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Former professor uses his talent for the public eye

Cristina Esquivel
“Art on the Rim” is being showcased on Rim Road, close to Scenic Drive. This exhibit includes art from UTEP retired art professor Ray Parish.

After 29 years of teaching art at UTEP, Ray Parish is now using his passion for constructing metal sculptures, which are now being showcased on Rim Road, close to Scenic Drive.

Parish, who retired last year, showcased his art on the same street in 2002, but this year is different. Artist Angel Cabrales; Moises Bravo, Geoff Herbst, Daniel Lehman, Raul Monarrez, Becky Hendrick, Jessica Pizaña, Greg Elliott, Chris Bevins and Kat Bevins will also be adding to the mile-long road. The public can check out the artists work from 4:30 to 6:30 p.m. on weekdays, until Nov. 16.

“Art on the Rim” has been brought back by Ana Aleman and Amy Parker, the organizers of the event. Two of Parish’s pieces, one called “Arabesque”—a tribute to his 12-year-old granddaughter—and his second called “Hero”—a tribute to all who work for the protection and betterment of others—will be showcased.

Parish said his inspiration comes from his surroundings. He also said that his ideas often keep him up all night until he comes up with the ideal sculpture. He spent three years working on an environmental series.

“The mental process is often what generated the concept in the first place, but there is a great deal of thought about how the sculpture is working and how could it be more effective,” Parish said. “I am a compulsive builder. The most important thing is making the work, but having it seen completes the process.”

Parish’s sculptures are also exhibited on Alabama Street and in front of the Don Haskins Center. The Rim Road Neighborhood Association supports the idea with funding, as putting up the show costs approximately $4,000.

Parish said he would also like to showcase his art in other locations if there were funds available to do so.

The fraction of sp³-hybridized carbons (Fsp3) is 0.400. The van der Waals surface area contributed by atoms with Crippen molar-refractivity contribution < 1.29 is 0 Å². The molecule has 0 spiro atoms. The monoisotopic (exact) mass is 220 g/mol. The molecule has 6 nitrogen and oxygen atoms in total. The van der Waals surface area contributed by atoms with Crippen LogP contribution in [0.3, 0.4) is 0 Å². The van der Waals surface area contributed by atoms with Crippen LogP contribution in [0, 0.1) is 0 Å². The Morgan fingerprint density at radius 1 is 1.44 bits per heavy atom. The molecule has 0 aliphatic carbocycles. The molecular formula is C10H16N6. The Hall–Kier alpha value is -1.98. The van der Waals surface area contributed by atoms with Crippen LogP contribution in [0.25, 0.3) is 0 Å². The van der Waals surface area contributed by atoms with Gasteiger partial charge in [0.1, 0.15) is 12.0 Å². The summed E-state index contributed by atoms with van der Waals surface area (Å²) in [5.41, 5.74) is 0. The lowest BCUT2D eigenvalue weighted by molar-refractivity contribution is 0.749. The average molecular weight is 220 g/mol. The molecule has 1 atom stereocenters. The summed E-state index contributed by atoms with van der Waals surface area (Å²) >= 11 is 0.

Joaquin Vasquez, senior studio art and graphic design major, said he enjoys how Parish used certain objects to come up with his sculptures and looks forward to walking around Rim Road to get a closer look.

“The forms that he is playing with intrigue me. I enjoy the scale of his work. Not to put other forms of art down, but with sculpture, when I see one, I know it is interactive,” Vasquez said. “I can walk around it and see it from different angles, something you can’t necessarily do with a painting or a print. I would definitely consider taking a trip out to see his collection of work.”

Alexsandra Annello, junior art major, said she admires Parish’s close detail on each structure and the time he took to continue his passion.

“I think it is also super cool to recognize someone who took a lot of their time and career to help other people with their sculptures,” Annello said. “I can say as an art student at UTEP, I sometimes forget that our professors basically have two careers and all the extra time they take to help us is taken away from their
personal work.”

Annello said Parish’s unique touch adds to both the community and to the scenery.

“While being incorporated with the landscape of El Paso is really interesting, it kind of forces people to look at something (like a view on Rim Road) that they are familiar with in a new way,” she said.

Parish said that although being an artist is challenging, he is thankful to have had a position at UTEP that supported his ambition. He offered advice to students who are dedicated to their passion for art.

“If one is an artist, one can’t really be happy not being an artist. In my 29 years at UTEP, we graduated many who have become successful visual artists, but I wouldn’t recommend it to anyone who isn’t completely committed,” Parish said.

Kimberly Valle may be reached at [email protected].

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Former professor uses his talent for the public eye